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COURT OF APPEAL (JOS DIVISION)
WEDNESDAY 12TH JANUARY 1994
BEFORE THEIR LORDSHIPS
RABIU DANLAMI MUHAMMAD
ADRIAN CHUKWUEMEKA ORAH.
GOVERNOR OF BORNU STATE;
ATTORNEY-GENERAL BORNO STATE.
GOVERNMENT AND ADMINISTRATIVE LAW:- Local government Area – In whom resides control of staff of in terms of recruitment, transfer, promotion etc
GOVERNMENT AND ADMINSTRATIVE LAW:- Budget speck – Whether possesses force of law
CONSTITUTIONAL LAW:- Right of party whose interest is threatened or injured to seek redress
PRACTICE AND PROCEDURE – ACTION – LOCUS STANDI:- Existence of Locus Standi – How determined
RABIU DANLAMI MUHAMMAD [Delivering the Lead Judgement
The appellant, Alhaji Abba Asheik, was the Director of personnel acting on grade level 15 with Magumeri Local Government of Borno State. He has all along been subject to the general control, in respect of promotion, transfer and discipline of the Borno State Local Service Commission until it was abolished by the president in his budget speech in January 1992. On 12th March, 1992 the appellant received a letter from the Director-General in the office of the Deputy Governor in which the appellant was transfer from magumeri to Maute Local Government. The following day i.e. 13th March, 1992, he received another letter from the said Director-General in which the earlier letter was withdrawn and the appellant was instead asked to report to the Director-General for another posting. The appellant was eventually transferred to the Borno State Environment Sanitation Board as an Assistant Director on Grade Level 14. The appellant was aggrieved by this transfer. He therefore sought and was granted leave to apply for judicial review of the actions of the respondent. In the substantive application, the appellant asked for the following reliefs: –
“(a) A declaration that the 1st, 2nd and 3rd respondents have no right to exercise the functions of the defunct Borno State Local Government Service Commission.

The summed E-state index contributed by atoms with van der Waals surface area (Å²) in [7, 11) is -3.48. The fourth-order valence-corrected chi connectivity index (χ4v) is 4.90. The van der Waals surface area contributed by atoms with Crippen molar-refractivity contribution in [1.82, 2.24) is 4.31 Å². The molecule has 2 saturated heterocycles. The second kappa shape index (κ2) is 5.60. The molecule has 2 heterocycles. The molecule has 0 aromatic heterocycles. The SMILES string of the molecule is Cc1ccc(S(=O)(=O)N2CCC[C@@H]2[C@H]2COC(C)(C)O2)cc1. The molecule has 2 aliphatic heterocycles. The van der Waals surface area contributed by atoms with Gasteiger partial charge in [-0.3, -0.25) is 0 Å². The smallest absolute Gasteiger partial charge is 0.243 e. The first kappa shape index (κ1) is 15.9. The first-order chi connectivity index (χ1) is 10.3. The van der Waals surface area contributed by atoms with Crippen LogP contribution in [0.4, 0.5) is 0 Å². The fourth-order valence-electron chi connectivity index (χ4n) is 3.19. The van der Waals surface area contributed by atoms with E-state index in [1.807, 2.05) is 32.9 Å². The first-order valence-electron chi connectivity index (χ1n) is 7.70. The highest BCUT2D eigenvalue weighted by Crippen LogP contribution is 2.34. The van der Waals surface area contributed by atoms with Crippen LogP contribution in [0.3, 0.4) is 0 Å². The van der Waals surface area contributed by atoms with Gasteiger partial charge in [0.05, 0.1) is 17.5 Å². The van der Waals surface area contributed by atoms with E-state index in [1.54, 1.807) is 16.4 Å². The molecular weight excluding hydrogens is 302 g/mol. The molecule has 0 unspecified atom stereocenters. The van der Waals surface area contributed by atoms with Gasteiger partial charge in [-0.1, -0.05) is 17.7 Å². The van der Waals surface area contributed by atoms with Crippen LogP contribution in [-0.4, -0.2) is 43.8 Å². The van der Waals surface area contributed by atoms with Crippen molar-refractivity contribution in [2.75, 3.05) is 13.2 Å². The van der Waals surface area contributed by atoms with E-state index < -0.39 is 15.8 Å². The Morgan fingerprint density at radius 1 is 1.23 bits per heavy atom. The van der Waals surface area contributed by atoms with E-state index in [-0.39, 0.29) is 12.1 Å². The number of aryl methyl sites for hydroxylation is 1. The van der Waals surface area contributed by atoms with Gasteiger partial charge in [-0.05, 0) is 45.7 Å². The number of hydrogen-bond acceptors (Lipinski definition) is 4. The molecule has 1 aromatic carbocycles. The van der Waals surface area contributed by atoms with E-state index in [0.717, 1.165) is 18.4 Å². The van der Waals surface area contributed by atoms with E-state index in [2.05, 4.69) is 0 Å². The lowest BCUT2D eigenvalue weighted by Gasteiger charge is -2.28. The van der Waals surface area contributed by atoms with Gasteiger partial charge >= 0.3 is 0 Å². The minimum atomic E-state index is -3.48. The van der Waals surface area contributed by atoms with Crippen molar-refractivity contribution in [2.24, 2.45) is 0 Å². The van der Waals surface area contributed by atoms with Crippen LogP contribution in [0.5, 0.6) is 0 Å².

(b) A declaration that the applicant is still a staff and the Director of personnel of the Magumeri Local Government in acting Grade Level 15, and subject to the discipline, promotion and transfer of the Local Government.
(c) An injunction restraining the respondents from acting or performing the functions of the defunct Borno State Local Government Commission until there is a directive to that effect from the Federal Government.
(d) A declaration that the purported directive that the appellant should report to the 2nd respondent for further posting is ultra vires, null and void and of no effect.
(e) An order of injunction restraining the respondents their agents or privies from transferring the applicant from the Local Government to the other or to any other place for that matter at all.
(f) The cost of this suit”.
After considering the affidavit evidence adduced by both parties, the learned trial Judge, Adefila J. held:-
“In my view from those laws quoted, the Executive has the right to exercise powers over Local Government and their staff. Particularly in this case where the Local Governments Services Commission has been abolished, I think the respondents have the right to exercise the power of transfer and change of cadre of the applicant. I don’t think it is ultra vires to do what they have done by transferring the applicant from one Local Government and making his grade from acting grade 15 to grade level 14. I think it would be frustrating the function of the Governor and the Local Government to say they can’t do what they have done. We would all be standing still. I will reject the application. The prayers are all refused. The injunction granted when leave was granted is hereby rescinded”.
The appellant is not satisfied with this decision. He has therefore appealed to this court. To that end he filed four grounds of appeal against the decision. Based on the grounds of appeal, the appellant formulated three issues for determination in his brief of argument. Two issues were formulated by the respondents in their brief and pursuant to order 3 Rule 14(2) of the Court of Appeal Rules, 1991, they filed a respondent’s notice that the judgment should be affirmed on grounds other than those relied on by the court below. The appellant also filed a reply brief. The issues formulated by the appellants are:-